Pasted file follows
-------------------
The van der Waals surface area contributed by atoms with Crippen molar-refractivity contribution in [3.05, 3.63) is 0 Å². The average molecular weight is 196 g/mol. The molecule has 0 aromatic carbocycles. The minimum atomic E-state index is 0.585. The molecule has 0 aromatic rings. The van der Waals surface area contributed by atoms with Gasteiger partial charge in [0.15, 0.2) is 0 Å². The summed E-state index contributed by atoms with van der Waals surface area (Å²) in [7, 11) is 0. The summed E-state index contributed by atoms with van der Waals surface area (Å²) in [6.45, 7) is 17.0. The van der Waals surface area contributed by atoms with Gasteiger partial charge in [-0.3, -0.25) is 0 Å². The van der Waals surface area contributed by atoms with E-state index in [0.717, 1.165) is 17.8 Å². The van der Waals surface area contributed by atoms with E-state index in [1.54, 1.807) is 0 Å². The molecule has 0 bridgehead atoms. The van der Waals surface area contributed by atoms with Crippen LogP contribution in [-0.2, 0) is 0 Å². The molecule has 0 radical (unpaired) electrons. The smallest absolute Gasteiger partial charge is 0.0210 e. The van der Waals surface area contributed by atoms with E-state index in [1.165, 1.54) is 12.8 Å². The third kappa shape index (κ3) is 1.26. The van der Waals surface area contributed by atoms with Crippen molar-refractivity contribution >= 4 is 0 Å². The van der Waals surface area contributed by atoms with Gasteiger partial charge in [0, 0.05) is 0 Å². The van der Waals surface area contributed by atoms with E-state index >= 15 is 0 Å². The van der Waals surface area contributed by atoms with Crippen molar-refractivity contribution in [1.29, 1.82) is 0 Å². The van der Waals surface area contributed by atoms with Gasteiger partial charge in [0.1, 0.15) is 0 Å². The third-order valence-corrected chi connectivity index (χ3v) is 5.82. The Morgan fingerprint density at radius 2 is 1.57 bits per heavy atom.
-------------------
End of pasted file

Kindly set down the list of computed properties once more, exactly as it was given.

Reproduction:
The van der Waals surface area contributed by atoms with Crippen molar-refractivity contribution in [3.05, 3.63) is 0 Å². The average molecular weight is 196 g/mol. The molecule has 0 aromatic carbocycles. The minimum atomic E-state index is 0.585. The molecule has 0 aromatic rings. The van der Waals surface area contributed by atoms with Gasteiger partial charge in [0.15, 0.2) is 0 Å². The summed E-state index contributed by atoms with van der Waals surface area (Å²) in [7, 11) is 0. The summed E-state index contributed by atoms with van der Waals surface area (Å²) in [6.45, 7) is 17.0. The van der Waals surface area contributed by atoms with Gasteiger partial charge in [-0.3, -0.25) is 0 Å². The van der Waals surface area contributed by atoms with E-state index in [0.717, 1.165) is 17.8 Å². The van der Waals surface area contributed by atoms with E-state index in [1.54, 1.807) is 0 Å². The molecule has 0 bridgehead atoms. The van der Waals surface area contributed by atoms with Crippen LogP contribution in [-0.2, 0) is 0 Å². The molecule has 0 radical (unpaired) electrons. The smallest absolute Gasteiger partial charge is 0.0210 e. The van der Waals surface area contributed by atoms with E-state index in [1.165, 1.54) is 12.8 Å². The third kappa shape index (κ3) is 1.26. The van der Waals surface area contributed by atoms with Crippen molar-refractivity contribution >= 4 is 0 Å². The van der Waals surface area contributed by atoms with Gasteiger partial charge in [0, 0.05) is 0 Å². The van der Waals surface area contributed by atoms with E-state index >= 15 is 0 Å². The van der Waals surface area contributed by atoms with Crippen molar-refractivity contribution in [1.29, 1.82) is 0 Å². The van der Waals surface area contributed by atoms with Gasteiger partial charge in [0.1, 0.15) is 0 Å². The third-order valence-corrected chi connectivity index (χ3v) is 5.82. The Morgan fingerprint density at radius 2 is 1.57 bits per heavy atom.